Affect – An indefinite term of various meanings – feeling, mood, emotion.
Association – Literally: conjunction, connection, combination,. Indefinite term often used to indicate the relation or connection between two or more phenomena, objects or elements.
Behavior – A key concept in psychology: it pertains to all activities of the human organism in terms of personal conduct that can be perceived and recorded. Examples of behavior: purchasing, reading, running, thinking – in sofar as these actions can be registered by means of instruments.
Behavioral Determinants – All factor that (may) influence behavior- for example, climate, age, situation, etc.
Black Box – In psychological terms, a model for phenomena that are difficult to define. For example: how does the thinking process actually take place? In what manner does advertising achieve its effects? The usefulness in research of the black box is limited. It is possible to feel, smell, shake, weigh or carry out an X-ray analysis; however, conclusions based on superficial observation are necessarily superficial.
Cognition – Cognito (Latin) =Acquiring understanding, insight. A field of study within the discipline pf experimental psychology (psychonomics) than encompasses all forms of knowing and knowledge: thinking, learning, judging, etc.
Covert Behavior – Behavior not easily perceived: equipment is required to measure or record such behavior – for example, thought processes, feelings. It can also be studied by means of introspection. It opposite is termed overt behavior. See also: Introspection/ Over Behavior
Decision (making) Process – A process that precedes the making of a decision by one or more persons. It usually signifies all intellectual activities on the part of the person making a decision. The manner in which a decision has been arrived at is studied: was it achieved on a rational (or on an emotional) basis? In a systematic manner? What determinants entered into it?
Decision Model – A systematic and/or mathematical model for decision making: an abstract, theoretical whole. The model serves to anticipate and quantify, as far as possible, rational and emotional variables. For example: a model for the purchase of durable consumer goods includes not only variables such as supply and demand but also (subjective) variables such as a degree of willingness to purchase and price perception. See also: Model/Variable/Demand/Supply/Decision (making) Process
Developmental Psychology – Syn: Life-span psychology
One of the five basic fields of psychology, involving research into human behavior from birth to death, from the perspective of development. Subjects for study include marriage and family, circumstances of work, education for road users, the relationship between purchases and phases of life, etc.
See also: Education
Experimental Psychology _ Syn: Psychonomics
One of the five basic field of psychology: it involves the study of general human capabilities and functions such as those that are rooted in the psychological structure of man. Experimental psychology leans towards physiology. Major areas of study within the field of experimental psychology are: learning (advertising), cognition (attitudes), emotion, motivation, sensor functions (taste, smell). See also: Learning/Cognition/Motivation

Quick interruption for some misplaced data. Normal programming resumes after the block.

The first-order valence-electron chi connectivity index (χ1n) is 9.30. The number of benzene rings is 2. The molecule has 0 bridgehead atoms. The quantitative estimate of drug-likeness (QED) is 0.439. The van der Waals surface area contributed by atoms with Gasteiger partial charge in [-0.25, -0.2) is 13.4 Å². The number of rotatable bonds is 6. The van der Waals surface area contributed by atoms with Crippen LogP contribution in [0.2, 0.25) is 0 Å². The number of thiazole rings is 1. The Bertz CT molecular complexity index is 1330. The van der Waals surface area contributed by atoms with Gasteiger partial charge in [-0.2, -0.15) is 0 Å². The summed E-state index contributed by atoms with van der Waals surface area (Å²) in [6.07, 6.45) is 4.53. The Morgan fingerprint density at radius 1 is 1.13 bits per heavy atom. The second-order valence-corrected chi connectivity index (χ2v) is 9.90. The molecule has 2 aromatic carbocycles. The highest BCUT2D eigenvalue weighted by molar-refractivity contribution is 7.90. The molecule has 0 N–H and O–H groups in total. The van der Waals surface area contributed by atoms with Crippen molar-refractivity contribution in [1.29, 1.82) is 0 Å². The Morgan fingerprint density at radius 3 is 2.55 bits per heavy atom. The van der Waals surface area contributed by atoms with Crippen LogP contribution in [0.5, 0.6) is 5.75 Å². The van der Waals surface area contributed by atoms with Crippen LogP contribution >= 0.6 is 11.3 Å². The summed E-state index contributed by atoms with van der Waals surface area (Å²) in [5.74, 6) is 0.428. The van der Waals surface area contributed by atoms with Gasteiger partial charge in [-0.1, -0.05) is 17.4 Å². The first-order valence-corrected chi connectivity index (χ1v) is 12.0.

Fundamental Taste Qualities – The four primary taste sensations known to the human being: sweet, bitter, salty, sour (acid). (The tongue has four taste-sensitive areas.)
Intrapsychic – within the psyche. A rather indefinite term referring to processes that occur in the psyche, mind or consciousness of the individual that cannot be perceived or registered. Example: Thought processes.
Introspection – Literally: looking withing (inside). The description of personal feelings, ideas, etc., during an experiment or research study. The research subject tells the experimenter his feelings, thoughts, assumptions, etc. The object may be to study thought processes, but the experience may also serve to make the researcher take into consideration the research subject as a human being, so that future experiments will be more “people oriented.”
Methodology – One of the five basic fields of psychology, involving scientific methods. Methodology is divided into two aspects: normative and descriptive. The normative aspect prescribes norms and rules to be adhered to by those carrying out research ( in the event they fail to do so, their findings are considered invalid). Methodology also involves the question of responsibility of the researcher. Descriptive methodology defines the manner in which research must proceed. It is supported by statistics as scientific aid. Methodology also prescribes the manner in which tests, questionnaires, scales, etc., must be designed.
Overt Behavior – Behavior that can easily be perceived without the need for measurement or registration instruments. Its opposite is called covert behavior. See also: Covert Behavior
Personality (basic field of psychology) – One of the five basic fields of psychology, it involves the study of the behavioral potential of the individual, both normal and abnormal. It also involves specific (unique) personality traits: similarities to and differences from others. Subjects of study are, for example: personality traits of consumption-pioneers; differences between liberal and conservative individuals. See also: Consumption pioneers
Personality (person) 1. All behavioral characteristics of a specific individual.
2. A way of reacting to the problems of life.
3. Those aspects which make an individual unique and different from other individuals.
Personality Trait – Syn: Personality Characteristics
The tendency to repeatedly react in a specific, particular manner. Examples of personality traits: laziness, lust of power, craftiness, stinginess. See also: Personality (person)